EpiQuik™ Circulating DNA IsolationDiagnostics, Genomics
Circulating Cell-Free DNA and Cancer
There is a growing interest today in studying the biology and characteristics of circulating cell-free DNA (ccfDNA) in liquid biopsies (e.g. plasma, serum) as a promising source of biomarkers for early diagnosis and monitoring of a wide range of diseases such as autoimmune disease, infections, cancer, and fetal disorders. Studies in cancer research have shown that ccfDNA molecules bear genetic and epigenetic mutations that are characteristic of the source tumor. ccfDNA molecules are released into blood circulation during apoptosis (programmed cell death) and mainly appear as fragments of ~166-170 bp representing mono-nucleosomes with a low proportion of larger nucleosomal complexes (di- or tri-nucleosomes). The amount of ccfDNA molecules in blood circulation was shown to be higher in cancer patients compared to healthy individuals. Therefore, a correlation exists between changes in the concentration and dynamics of ccfDNA and tumor development. The kinetic assessment of ccfDNA in blood circulation and profiling/quantification of detected cancer-associated mutations enables the screening of both healthy and at-risk asymptomatic individuals for the early detection and diagnosis of cancers. Moreover, it may provide multiple indications in clinical oncology including cancer staging, prognosis, tumor localization, as well as monitoring treatment efficiency and outcome. The valuable information gathered from the analysis of ccfDNA would then improve the care of patients at different stages of the disease and guide the selection of more targeted therapy. Although ccfDNA holds considerable promises as a cancer biomarker, many questions still need to be addressed for determining its molecular origin, physical properties, subtypes and the mechanisms involved in its release and clearance. Additionally, it is important to determine the biological role of ccfDNA in the pathology of cancer and the significance of its dynamics during the various phases of the disease and treatment, which may provide insights into the mechanisms involved in tumor development and malignancy.
Advantages of analyzing ccfDNA in Liquid Biopsy vs. Tissue Biopsy
In contrast with tumor biopsy, using liquid biopsy with ccfDNA as a routine non-invasive test for cancer diagnosis and treatment monitoring offers several benefits including the possibility to perform serial sampling and easy implementation with high-throughput, sensitive analytical techniques such NGS and quantitative PCR.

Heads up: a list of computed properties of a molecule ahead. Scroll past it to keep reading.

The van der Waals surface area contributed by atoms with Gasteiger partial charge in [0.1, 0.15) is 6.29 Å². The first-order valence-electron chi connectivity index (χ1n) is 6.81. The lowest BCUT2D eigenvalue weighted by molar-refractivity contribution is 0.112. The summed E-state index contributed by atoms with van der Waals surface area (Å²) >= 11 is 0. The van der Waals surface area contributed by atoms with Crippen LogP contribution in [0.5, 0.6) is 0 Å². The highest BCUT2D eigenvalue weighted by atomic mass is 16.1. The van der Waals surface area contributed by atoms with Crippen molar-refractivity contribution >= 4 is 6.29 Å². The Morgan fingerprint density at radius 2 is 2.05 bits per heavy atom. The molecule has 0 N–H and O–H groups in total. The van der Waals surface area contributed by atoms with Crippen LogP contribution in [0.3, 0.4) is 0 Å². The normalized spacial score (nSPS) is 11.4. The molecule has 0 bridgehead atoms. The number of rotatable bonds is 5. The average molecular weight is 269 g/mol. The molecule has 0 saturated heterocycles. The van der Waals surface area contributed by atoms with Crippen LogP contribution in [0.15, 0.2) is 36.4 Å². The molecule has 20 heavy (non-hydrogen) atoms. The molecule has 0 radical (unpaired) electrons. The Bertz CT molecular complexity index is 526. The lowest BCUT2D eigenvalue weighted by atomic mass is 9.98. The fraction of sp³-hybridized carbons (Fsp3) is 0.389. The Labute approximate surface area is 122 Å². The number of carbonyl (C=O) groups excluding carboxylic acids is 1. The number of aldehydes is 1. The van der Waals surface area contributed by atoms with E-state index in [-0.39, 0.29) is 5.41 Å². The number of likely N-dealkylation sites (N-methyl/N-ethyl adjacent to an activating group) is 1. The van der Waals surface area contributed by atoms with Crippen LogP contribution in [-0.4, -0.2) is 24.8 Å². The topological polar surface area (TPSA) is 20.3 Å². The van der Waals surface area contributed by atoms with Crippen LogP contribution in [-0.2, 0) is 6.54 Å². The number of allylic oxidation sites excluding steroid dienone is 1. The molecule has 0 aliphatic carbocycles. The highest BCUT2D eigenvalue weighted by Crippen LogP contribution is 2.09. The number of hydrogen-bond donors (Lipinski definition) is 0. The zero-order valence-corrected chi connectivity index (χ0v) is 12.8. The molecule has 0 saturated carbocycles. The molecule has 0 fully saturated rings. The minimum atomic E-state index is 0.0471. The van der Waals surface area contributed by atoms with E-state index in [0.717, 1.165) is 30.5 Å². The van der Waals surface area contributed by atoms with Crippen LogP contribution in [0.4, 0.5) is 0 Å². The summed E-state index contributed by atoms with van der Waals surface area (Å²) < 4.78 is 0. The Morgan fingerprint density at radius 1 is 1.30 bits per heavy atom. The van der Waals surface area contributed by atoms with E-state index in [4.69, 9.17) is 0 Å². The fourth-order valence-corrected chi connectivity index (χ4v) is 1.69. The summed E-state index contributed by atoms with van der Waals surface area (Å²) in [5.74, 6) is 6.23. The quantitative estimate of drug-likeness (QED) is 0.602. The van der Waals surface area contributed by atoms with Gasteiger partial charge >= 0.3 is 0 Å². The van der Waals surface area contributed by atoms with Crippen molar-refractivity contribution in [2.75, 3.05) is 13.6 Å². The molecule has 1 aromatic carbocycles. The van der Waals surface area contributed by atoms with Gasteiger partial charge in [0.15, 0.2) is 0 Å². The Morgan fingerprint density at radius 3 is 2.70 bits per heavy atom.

EpiQuikTM Circulating Cell-Free DNA Isolation Protocol
The EpiQuikTM Circulating Cell-Free DNA Isolation protocol provides a fast and simple procedure for selective isolation of small-size nucleosomal DNA (mainly mono-nucleosomal DNA, 170 bp in size) from plasma/serum samples. The DNA molecules derived from mono and/or di-nucleosomal complexes are efficiently captured using size-fractionation magnetic beads (ccfDNA Capture Beads). The captured nucleosomal DNA is then enzymatically released and purified using MQ Binding Beads through repetitive washing before elution. The procedure is automation-friendly since it does not involve any gel/column separation or centrifugation. It is scalable for single tube or 96-well plate formats and ensures efficient removal of interfering agents (proteins, salts, nucleases, and PCR inhibitors) as well as other impurities (polysaccharides, polyphenols, and lipids). The sensitivity of DNA capture results in optimal isolation with high recovery (>80% of input mono-nucleosomal DNA), even in conditions where a limited quantity of starting material is used (as low as 0.1 mL). The isolated DNA can be immediately stored or used for downstream applications in quantitative PCR or NGS DNA library preparation.
Regarding starting material, both fresh and frozen plasma/serum from various sources can be used. Nevertheless, it is recommended to use fresh samples to ensure higher DNA yields. Moreover, serum samples should be prepared within 6 hours after blood draw to avoid lysis of peripheral blood lymphocytes, which may cause an artificial increase in the amount of DNA during serum separation. The input volume of plasma/serum varies between 0.1-1 mL with a standard volume of 0.5 mL per sample.
Watch the video tutorial from Frontiers in Medicine about ccfDNA analysis and its potential clinical use as a non-invasive technique for early detection, enhanced treatment, and management of cancers